I'm sure that movie will be suspenseful and have lots of flash bulb related jump scares and all, but I have some pressing questions that need answering by Ms. Petsch, should I happen to see her wandering the Halifax streets.

Why does Veronica Lodge, a HIGH SCHOOL STUDENT, insist on wearing pearl sets? I'd also like your thoughts on the capes.
Is that your real hair? All of it? It's great.
Why is your character the only one with a Twitter account? Also why don't you tweet?
When is your Cover Girl Outlast product placement moment going to happen? Those are kind of shitty, right?
Are those Archie's real abs?
Do you talk to Barb/Ethel? What is she like? Is she cool? She seems cool.
Um, who killed your brother?

OK ENJOY YOUR SMOOTHIE BYE!*

*or maybe it's a Pop's shake? That's what I'm going to pretend, anyway.




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Wednesday, March 15, 2017

Kinetic Studio's open series

Open Studio Series this weekend boasts artistically diverse dance

Posted By on Wed, Mar 15, 2017 at 11:11 AM

Lydia Zimmer in a work choreographed by Rhonda Baker - KEVIN MACCORMACK
  • Lydia Zimmer in a work choreographed by Rhonda Baker
  • Kevin MacCormack

Open Studio Series
March 18-19, 8pm
DANSpace-on-Grafton
Pre-Show: Lucy M. May 7pm
Performances by
Rhonda Baker (Halifax)
Sarah Wendt (Montréal/Charlottetown)
Ellen Furey (Montréal)
Susan Wolf (Halifax/Toronto)
Lucy M. May (Montréal)

Kinetic Studio is dancing the night away with the final installation of its Open Studio series. Taking place around the city this month and this weekend at DANSpace on Grafton Street, the weekend performance is a culmination of the 2016/17 edition of the popular and artistically diverse series.

The Halifax-based dance company is bringing multidisciplinary performers from across Eastern Canada here. From animation to cinematography, different art forms unite to create a unique experience across a two-day run, bringing together a total of seven different artists.

From Montréal is Ellen Furey, whose piece Total is the latest in a series of one-time performances that studies “meaning through intuitive body utterances.” Furey works with artists including Daniel Léveillé, Dana Michel, Dancemakers, Fred Gravel, and more.

Also from Montréal is a multidisciplinary duo, Sarah Wendt and Pascal Dufaux, a dancer and media artist, respectively. Their piece, Mixing Ghosts, combines elements of flamenco dance with live video delay. Dufaux is the son of cinematographer Guy Dufaux, and incorporates film and photography into his art, creating art from cameras he calls “vision machines”. Wendt, originally from Charlottetown, has worked as nearby as Sappyfest and as far as Melbourne.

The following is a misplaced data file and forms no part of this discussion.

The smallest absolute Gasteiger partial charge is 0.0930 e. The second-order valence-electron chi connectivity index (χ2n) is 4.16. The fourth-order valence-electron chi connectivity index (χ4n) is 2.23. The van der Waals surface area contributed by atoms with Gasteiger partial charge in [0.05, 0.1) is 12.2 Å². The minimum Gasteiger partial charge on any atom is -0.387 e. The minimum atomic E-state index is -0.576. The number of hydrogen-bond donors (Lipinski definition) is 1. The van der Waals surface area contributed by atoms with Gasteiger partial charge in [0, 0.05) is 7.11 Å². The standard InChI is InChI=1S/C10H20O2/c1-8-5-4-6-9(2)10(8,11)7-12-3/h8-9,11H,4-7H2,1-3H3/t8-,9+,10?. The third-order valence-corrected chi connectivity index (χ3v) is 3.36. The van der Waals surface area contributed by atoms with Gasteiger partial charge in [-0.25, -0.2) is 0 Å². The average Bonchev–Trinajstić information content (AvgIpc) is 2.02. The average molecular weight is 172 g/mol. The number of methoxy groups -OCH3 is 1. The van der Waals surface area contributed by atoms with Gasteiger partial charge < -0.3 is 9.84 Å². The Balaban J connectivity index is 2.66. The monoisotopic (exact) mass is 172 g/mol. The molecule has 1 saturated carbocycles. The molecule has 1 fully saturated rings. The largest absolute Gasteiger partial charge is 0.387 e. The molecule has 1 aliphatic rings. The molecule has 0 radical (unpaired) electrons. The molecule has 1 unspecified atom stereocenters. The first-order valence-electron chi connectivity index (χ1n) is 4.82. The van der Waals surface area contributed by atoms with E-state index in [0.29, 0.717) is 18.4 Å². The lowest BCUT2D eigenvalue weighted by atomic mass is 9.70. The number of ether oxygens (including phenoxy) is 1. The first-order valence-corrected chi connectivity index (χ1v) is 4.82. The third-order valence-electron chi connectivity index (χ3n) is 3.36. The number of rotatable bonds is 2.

Also performing is Rhonda Baker, who, with Lydia Zimmer, is performing Sun Swallower, a piece which was previewed at the January installment of Open Studio. According to a press release, the piece examines the historic and mythological history of wolves. Baker is the recipient of Kinetic Studio’s Explorations Award, meant to promote artists interdisciplinary talents. Zimmer’s most recent performance was in the February edition of Open Spaces, and her piece Bonne Nuit will take the stage of the Sir James Dunn Theatre in April.

Speaking of wolves, animator/dancer Susan Wolf brings her piece Your Body/My Body, exploring generational memory. Wolf is a graduate from NSCAD University, an animator by trade and sculptor and metalsmith by training. “I’m very new to the dance community—I’m not a professional dancer,” she says, having had training “some 18 years ago,” but turned to dance as a way of expressing herself following a brain injury. “My mobility and my cognitive functioning was temporarily impaired and I wasn’t able to look at screens,” she says. “I really had a deep desire to create something.”

Wolf says she values this series and the opportunities it presents emerging choreographers. “I hope it’s not too neat and tidy,” she says with a laugh. “I think a good scenario is it being rough around the edges.”

In addition to the shows performed at DANSpace in this month’s line-up, this weekend's installment includes a site-specific graveyard walk with dancer Lucy M. May, which will begin at 7pm both nights. Describing herself as a “lady looking for magic stuff laying around,” May will lead audience members on a performance experience surrounded by an audience of the dead, titled In and Out (Richesse) Research. May originally hails from New Brunswick, and was trained at Les Ateliers de danse Moderns de Montréal Inc in Quebec, and Codarts Rotterdamse Dansacademie in The Netherlands.

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In Print This Week

Vol 27, No 28
December 5, 2019